The qmail package includes a local delivery agent, qmail-local, which
provides user-controlled mailing lists, cross-host alias loop detection,
and many other important qmail features.

There's one part of qmail-local that you need to know about right now:
qmail-local doesn't support an insecure central mail spool. It delivers
mail by default into ~user/Mailbox (in mbox format).

This file explains what you should do to deal with this change. It also
points out some reasons that you might want to make an even bigger
change, switching from mbox format to a new format, maildir.

If you desperately don't want to change anything, see INSTALL.qsmhook.

1. Throw away /usr/spool/mail!
2. The trouble with mbox
3. Sun's Network Failure System

1. Throw away /usr/spool/mail!

/usr/spool/mail, often called /var/spool/mail or /var/mail, is a
security disaster. A user's mailbox belongs in his home directory, not a
shared directory. Even if you don't install qmail, you should destroy
/usr/spool/mail. This takes four steps:

   A. Convince your local mailer to deliver to ~user/Mailbox. If you're
   using something like procmail, this is easy---just change SYSTEM_MBOX
   in config.h. If you're installing qmail, you don't have to do
   anything. Otherwise, take a look at hlfsd from

   B. Move each /usr/spool/mail/user to ~user/Mailbox. For safety, do
   this in single-user mode---you don't want to risk corrupting
   mailboxes. (qmail makes it easy to turn off deliveries temporarily:
   just kill the qmail-send daemon. But you aren't running qmail yet.)
   When you're done, remove /usr/spool/mail.

   C. Put ``setenv MAIL $HOME/Mailbox'' in your system-wide .cshrc,
   ``MAIL=$HOME/Mailbox; export MAIL'' in your system-wide .profile,
   ``inbox-path=Mailbox'' in your system-wide pine.conf. If you're using
   qpopper 2.2, you'll have to recompile with -DHOMEDIRMAIL in CFLAGS
   and with /.mail changed to /Mailbox in pop_dropcopy.c. If you're
   using elm on a multiuser system, you'll have to recompile elm with
   "mailbox" changed to "Mailbox" around line 388 of newmbox.c.

   D. Announce the change.

Some vendors, in a misguided attempt to solve the security problems of
/usr/spool/mail, have made all MUAs (e.g., /usr/ucb/Mail) setgid mail.
After you get rid of /usr/spool/mail, you can also disable those
setgid-mail bits.

2. The trouble with mbox

The mbox format---the format of ~user/Mailbox, understood by BSD Mail
and lots of other MUAs---is inherently unreliable.

Think about it: what happens if the system crashes while a program is
appending a new message to ~user/Mailbox? The message will be truncated.
Even worse, if it was truncated in the middle of a line, it will end up
being merged with the next message! Sure, the mailer understands that it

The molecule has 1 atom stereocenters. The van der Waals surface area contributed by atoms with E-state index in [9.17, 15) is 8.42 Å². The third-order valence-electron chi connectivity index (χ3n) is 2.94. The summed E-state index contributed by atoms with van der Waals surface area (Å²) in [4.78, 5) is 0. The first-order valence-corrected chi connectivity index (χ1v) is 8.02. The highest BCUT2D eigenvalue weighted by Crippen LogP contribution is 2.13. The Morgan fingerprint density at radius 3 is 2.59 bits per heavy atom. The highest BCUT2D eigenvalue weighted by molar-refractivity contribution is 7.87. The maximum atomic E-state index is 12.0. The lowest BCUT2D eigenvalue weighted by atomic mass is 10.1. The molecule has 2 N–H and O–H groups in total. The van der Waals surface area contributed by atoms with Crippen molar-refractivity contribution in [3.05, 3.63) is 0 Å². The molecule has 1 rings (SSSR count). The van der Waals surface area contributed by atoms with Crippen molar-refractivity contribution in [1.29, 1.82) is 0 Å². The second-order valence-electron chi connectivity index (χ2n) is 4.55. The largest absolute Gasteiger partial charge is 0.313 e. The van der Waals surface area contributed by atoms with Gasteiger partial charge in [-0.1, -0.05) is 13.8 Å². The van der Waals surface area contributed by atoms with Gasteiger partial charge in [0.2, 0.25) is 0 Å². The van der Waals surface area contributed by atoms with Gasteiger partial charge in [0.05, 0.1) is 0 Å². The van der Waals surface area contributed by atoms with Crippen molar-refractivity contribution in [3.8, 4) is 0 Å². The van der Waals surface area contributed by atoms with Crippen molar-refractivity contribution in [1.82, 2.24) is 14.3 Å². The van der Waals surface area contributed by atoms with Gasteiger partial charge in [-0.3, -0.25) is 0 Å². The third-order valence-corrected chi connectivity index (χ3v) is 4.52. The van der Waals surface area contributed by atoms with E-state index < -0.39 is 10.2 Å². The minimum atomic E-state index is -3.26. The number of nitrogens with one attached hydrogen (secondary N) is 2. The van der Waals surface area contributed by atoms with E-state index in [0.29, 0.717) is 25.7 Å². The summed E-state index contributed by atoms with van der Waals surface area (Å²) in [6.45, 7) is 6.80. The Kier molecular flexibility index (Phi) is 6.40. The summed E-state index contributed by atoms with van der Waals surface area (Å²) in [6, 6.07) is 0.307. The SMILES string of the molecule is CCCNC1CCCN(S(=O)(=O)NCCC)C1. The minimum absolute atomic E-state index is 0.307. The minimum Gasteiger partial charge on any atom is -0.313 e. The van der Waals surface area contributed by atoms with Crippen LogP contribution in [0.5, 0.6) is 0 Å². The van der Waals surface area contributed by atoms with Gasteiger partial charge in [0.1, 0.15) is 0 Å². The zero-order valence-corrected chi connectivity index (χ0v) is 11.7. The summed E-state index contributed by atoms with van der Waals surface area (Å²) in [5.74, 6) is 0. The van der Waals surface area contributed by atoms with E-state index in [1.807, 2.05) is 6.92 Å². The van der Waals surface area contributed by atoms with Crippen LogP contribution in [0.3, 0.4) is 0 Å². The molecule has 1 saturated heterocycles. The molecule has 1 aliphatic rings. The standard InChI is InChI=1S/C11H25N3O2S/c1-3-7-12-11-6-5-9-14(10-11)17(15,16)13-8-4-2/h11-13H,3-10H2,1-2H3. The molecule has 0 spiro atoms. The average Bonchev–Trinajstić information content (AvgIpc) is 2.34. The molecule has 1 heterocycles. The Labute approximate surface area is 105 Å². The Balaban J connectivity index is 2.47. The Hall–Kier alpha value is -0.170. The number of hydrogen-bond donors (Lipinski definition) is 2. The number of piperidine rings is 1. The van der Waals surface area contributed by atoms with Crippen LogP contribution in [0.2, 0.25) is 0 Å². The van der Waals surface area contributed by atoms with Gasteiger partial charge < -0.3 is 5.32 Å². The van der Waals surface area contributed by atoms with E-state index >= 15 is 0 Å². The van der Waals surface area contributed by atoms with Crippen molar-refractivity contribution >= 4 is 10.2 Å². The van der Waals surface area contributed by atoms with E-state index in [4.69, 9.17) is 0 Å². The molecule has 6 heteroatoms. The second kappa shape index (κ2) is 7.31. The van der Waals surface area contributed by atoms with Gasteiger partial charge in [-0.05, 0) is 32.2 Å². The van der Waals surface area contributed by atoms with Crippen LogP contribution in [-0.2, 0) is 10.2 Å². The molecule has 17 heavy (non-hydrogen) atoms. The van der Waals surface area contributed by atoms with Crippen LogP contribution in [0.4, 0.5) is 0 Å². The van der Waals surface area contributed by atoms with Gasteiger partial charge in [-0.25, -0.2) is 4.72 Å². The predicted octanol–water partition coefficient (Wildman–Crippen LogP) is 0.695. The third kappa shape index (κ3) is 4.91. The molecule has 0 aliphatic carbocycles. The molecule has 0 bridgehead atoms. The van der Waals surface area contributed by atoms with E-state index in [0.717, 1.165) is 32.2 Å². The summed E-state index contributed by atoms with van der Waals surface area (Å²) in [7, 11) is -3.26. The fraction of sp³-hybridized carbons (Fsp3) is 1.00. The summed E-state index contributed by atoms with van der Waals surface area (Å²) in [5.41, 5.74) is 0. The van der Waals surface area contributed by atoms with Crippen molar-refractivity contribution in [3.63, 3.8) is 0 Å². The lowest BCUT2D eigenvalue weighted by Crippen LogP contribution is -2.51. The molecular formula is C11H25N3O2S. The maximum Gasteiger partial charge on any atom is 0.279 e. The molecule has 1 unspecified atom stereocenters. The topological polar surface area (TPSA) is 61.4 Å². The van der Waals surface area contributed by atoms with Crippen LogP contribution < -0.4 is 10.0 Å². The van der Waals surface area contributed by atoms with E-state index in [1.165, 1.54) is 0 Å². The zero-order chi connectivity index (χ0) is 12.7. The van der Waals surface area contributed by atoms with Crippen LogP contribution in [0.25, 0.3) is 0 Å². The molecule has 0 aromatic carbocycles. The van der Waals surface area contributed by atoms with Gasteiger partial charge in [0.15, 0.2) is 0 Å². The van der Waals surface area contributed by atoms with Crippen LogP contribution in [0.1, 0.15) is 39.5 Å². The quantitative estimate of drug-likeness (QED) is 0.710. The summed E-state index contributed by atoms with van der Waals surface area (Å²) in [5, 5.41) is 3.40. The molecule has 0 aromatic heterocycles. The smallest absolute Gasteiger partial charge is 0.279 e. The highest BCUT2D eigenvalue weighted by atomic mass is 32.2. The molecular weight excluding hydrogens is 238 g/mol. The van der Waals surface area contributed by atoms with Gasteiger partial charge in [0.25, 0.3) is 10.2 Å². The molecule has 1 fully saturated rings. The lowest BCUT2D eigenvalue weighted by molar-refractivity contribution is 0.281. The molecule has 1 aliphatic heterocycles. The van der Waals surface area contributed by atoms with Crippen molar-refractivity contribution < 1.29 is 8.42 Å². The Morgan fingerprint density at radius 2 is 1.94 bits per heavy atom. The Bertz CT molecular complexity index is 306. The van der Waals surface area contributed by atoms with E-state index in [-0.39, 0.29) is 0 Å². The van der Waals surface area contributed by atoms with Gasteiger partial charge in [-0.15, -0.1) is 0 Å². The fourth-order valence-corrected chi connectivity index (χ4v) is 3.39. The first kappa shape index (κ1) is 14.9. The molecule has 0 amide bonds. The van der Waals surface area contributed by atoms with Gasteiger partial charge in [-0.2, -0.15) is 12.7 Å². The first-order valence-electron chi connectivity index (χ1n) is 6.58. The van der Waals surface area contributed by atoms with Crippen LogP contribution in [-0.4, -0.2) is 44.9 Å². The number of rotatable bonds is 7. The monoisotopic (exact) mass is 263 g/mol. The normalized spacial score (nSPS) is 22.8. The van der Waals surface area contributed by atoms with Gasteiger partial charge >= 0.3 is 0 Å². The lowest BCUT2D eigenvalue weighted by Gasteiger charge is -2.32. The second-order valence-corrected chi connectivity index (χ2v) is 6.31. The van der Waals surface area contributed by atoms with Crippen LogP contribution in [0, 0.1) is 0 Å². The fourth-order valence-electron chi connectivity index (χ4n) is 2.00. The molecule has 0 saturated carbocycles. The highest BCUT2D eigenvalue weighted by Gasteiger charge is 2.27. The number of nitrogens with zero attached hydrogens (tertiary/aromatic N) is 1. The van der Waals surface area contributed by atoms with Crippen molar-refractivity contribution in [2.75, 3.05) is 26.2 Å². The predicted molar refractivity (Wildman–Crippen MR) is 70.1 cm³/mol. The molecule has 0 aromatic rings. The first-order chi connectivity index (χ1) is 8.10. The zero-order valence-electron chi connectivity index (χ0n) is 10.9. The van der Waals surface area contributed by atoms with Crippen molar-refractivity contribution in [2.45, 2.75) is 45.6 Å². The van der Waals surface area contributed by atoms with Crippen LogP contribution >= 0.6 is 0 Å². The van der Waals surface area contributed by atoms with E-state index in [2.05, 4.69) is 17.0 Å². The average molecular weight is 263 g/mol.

wasn't successful, so it'll try delivering the message again later, but
it can't fix your corrupted mbox.

Other formats, such as mh folders, are just as unreliable.

qmail supports maildir, a crashproof format for incoming mail messages.
maildir is fast and easy for MUAs to use. Even better, maildir works
wonders over NFS---see below.

I don't want to cram maildir down people's throats, so it's not the
default. Nevertheless, I encourage you to start asking for maildir
versions of your favorite MUAs, and to switch over to maildir as soon as
you can.

WARNING: qmail uses flock() to lock ~user/Mailbox. This agrees with the
modern mail.local locking choice. If your MUA doesn't use flock(), your
best bet is to switch to maildir, and to set up synchronous maildir2mbox
execution, as described below.

3. Sun's Network Failure System

Anyone who tells you that mail can be safely delivered in mbox format
over NFS is pulling your leg---as explained above, mbox format is
inherently unreliable even on a single machine.

Anyway, NFS is the most unreliable computing environment ever invented,
and qmail doesn't even pretend to support mbox over NFS.

You should switch to maildir, which works fine over NFS without any
locking. You can safely read your mail over NFS if it's in maildir
format. Any number of machines can deliver mail to you at the same time.
(On the other hand, for efficiency, it's better to get NFS out of the
picture---your mail should be delivered on the server that contains your
home directory.)

Here's how to set up qmail to use maildir for your incoming mail:

   % maildirmake $HOME/Maildir
   % echo ./Maildir/ > ~/.qmail

Make sure you include the trailing slash on Maildir/.

Until your MUA supports maildir, you'll probably want to convert maildir
format to (gaaack) mbox format. I've supplied a maildir2mbox utility
that does the trick, along with some tiny qail and elq and pinq wrappers
that call maildir2mbox before calling Mail or elm or pine.